« Itthe blood of thousands of Ukrainians and hundreds of their children is on your hands. “On Monday, May 9, on the sidelines of the military parade in Moscow, hackers cyberattacked Russian television websites to broadcast pro-Ukrainian messages condemning the invasion of the Russian armed forces. Vladimir Putin was then attending the “Victory Day”, celebrating the surrender of Nazi Germany in 1945. According to Numerama, the hack concerns broadcasters who broadcast the Russian president’s speech online.
Internet users connected to the operators’ programming page found that the names of the programs of each hour were replaced by anti-war appeals denouncing the Kremlin regime. “Television and the authorities are lying. No to war,” can be read among the messages echoed by several media outlets, including the BBC, on social networks. Pro-Putin broadcasters have been affected by this cyberattack, including Russia One and TV Zvezda.
This morning the online Russian TV schedule page was hacked
The name of every programme was changed to “On your hands is the blood of thousands of Ukrainians and their hundreds of murdered children. TV and the authorities are lying. No to war” pic.twitter.com/P2uCNz8cqa
— Francis Scarr (@francis_scarr) May 9, 2022
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Anonymous’s cyberwar against the Kremlin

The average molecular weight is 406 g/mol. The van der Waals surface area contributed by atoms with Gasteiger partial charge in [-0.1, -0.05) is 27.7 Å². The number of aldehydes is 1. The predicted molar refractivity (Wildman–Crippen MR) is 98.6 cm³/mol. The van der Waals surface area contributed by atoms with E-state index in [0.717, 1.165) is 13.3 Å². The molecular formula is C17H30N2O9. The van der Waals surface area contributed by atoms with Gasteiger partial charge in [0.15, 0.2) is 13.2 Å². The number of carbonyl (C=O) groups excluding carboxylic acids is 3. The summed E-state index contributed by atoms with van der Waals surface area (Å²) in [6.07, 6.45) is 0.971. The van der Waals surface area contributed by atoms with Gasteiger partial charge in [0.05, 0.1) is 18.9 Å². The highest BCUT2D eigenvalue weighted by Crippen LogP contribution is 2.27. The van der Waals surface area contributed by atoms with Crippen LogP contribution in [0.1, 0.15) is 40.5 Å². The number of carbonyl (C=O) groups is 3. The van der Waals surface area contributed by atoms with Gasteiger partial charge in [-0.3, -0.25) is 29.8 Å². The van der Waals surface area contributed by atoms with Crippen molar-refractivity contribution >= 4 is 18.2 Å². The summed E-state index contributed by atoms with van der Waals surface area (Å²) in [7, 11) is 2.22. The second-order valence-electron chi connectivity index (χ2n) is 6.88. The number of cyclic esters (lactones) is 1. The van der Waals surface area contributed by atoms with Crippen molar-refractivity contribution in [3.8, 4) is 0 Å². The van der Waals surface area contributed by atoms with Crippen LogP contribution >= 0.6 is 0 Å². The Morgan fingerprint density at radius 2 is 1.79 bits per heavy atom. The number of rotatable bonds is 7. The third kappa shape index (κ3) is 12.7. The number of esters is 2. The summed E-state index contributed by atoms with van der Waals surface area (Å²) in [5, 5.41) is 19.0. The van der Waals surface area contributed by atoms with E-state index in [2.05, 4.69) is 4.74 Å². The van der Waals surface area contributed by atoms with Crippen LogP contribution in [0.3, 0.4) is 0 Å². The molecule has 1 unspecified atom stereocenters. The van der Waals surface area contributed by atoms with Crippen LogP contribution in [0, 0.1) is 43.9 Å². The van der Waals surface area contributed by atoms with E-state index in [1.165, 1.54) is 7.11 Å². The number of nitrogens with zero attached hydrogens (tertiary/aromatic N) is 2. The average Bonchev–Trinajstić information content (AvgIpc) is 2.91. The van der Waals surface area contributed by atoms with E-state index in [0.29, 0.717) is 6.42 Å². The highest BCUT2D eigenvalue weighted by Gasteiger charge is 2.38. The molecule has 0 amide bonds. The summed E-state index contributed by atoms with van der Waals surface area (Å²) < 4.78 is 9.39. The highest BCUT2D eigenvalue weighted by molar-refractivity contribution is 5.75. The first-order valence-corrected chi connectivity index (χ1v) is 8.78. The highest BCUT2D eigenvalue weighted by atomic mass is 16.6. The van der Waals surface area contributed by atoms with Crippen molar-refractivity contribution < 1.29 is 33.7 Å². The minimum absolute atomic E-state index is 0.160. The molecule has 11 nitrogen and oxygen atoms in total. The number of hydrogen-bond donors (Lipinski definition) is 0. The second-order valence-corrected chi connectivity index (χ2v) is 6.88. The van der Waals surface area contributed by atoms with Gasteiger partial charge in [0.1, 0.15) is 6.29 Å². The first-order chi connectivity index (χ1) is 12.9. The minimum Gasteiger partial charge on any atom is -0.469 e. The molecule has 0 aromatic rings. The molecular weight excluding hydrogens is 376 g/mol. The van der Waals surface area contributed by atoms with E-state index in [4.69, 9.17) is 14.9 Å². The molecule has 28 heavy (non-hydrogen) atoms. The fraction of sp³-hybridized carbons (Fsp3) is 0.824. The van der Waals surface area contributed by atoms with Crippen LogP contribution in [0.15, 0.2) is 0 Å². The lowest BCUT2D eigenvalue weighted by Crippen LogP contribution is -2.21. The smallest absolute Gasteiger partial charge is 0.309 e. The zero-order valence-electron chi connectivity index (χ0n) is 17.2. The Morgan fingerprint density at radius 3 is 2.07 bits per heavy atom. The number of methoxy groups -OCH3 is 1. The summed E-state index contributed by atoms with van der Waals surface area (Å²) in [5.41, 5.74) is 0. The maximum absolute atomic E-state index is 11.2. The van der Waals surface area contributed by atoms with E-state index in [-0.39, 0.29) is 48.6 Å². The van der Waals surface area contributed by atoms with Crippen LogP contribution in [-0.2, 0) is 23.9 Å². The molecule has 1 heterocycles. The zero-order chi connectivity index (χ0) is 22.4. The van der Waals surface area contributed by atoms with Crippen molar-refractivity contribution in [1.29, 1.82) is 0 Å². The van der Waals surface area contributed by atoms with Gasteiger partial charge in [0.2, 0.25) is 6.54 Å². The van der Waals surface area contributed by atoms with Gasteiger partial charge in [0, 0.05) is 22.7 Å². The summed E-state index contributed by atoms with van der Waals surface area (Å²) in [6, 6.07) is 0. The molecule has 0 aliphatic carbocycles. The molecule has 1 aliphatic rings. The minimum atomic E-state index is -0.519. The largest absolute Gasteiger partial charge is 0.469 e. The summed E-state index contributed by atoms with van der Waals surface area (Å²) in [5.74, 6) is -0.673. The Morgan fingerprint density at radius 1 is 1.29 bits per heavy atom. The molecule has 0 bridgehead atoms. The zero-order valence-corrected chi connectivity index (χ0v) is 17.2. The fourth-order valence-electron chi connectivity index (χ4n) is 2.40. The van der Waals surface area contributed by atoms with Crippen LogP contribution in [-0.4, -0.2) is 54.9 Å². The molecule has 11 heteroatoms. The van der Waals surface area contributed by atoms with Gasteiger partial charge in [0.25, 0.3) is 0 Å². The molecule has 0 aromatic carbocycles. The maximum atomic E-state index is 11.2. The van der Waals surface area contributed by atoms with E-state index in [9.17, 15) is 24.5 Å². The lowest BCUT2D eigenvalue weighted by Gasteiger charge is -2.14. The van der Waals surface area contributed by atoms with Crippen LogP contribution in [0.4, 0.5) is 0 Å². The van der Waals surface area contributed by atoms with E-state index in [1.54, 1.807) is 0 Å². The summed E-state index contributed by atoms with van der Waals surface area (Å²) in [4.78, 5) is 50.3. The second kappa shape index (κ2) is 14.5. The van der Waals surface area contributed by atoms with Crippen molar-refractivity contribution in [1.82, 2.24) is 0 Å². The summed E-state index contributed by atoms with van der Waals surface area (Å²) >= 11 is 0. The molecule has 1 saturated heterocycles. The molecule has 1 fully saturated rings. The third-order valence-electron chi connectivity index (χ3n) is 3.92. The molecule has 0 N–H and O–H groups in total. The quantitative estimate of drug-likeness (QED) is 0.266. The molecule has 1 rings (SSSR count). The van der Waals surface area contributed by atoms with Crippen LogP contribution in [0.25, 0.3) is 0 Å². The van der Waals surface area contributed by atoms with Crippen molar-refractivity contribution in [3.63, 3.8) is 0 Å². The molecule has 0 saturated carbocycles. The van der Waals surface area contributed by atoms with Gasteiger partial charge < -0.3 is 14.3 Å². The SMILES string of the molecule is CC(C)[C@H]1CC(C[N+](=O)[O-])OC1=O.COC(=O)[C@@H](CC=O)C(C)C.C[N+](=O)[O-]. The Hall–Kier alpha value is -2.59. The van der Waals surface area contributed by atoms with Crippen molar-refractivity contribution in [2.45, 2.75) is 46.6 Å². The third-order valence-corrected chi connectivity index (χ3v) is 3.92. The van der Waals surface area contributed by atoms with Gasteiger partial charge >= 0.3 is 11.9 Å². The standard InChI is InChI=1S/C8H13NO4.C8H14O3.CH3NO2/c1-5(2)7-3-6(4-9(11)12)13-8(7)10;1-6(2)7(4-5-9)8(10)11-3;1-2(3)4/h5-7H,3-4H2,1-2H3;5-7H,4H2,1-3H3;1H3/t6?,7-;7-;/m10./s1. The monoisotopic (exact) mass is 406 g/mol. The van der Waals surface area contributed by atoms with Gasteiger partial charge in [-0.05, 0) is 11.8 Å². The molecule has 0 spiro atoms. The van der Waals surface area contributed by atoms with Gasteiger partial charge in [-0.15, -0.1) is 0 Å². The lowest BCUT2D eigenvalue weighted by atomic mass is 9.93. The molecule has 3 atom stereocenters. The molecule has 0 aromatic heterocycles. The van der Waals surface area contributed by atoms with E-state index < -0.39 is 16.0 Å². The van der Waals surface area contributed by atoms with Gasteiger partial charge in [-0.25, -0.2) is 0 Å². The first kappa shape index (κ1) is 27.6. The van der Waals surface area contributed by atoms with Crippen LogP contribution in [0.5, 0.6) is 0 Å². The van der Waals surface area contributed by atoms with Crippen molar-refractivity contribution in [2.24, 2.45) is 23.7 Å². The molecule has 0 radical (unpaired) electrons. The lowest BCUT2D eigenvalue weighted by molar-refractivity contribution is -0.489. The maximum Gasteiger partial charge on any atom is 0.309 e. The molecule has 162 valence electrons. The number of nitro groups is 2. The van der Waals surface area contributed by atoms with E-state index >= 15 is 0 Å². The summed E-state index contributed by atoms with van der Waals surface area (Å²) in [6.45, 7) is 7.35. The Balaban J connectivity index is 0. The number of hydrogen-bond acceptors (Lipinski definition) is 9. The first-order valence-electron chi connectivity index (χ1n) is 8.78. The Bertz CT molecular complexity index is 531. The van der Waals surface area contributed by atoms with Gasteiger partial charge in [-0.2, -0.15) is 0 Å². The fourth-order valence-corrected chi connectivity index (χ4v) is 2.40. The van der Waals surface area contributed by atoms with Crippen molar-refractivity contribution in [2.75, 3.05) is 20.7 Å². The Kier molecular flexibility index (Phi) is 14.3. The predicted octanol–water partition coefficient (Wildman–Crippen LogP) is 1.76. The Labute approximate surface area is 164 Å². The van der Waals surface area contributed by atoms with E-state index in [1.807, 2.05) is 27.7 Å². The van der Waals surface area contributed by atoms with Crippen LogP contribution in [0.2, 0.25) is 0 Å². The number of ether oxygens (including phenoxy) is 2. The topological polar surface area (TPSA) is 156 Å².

According to a statement relayed by BFM TV, the MTS operator denounced the broadcast of “extremist inscriptions”. So far, the initiative has not been claimed. That being the case, the hacktivist collective Anonymous relayed screenshots of the hack on Twitter. The hacker movement had claimed responsibility in April for the leak of personal data of 120,000 Russian soldiers, multiplying cyberactions against Russia since the beginning of the war in Ukraine.
It should be noted that the war in Ukraine is also being played out on the media field. The Russian Parliament has passed a law concerning journalists and the general population in order to prohibit the dissemination of information deemed “false” by Moscow. Violators face up to 15 years in prison. A way to stifle attempts to criticize or protest Russia’s occupation of Ukraine.
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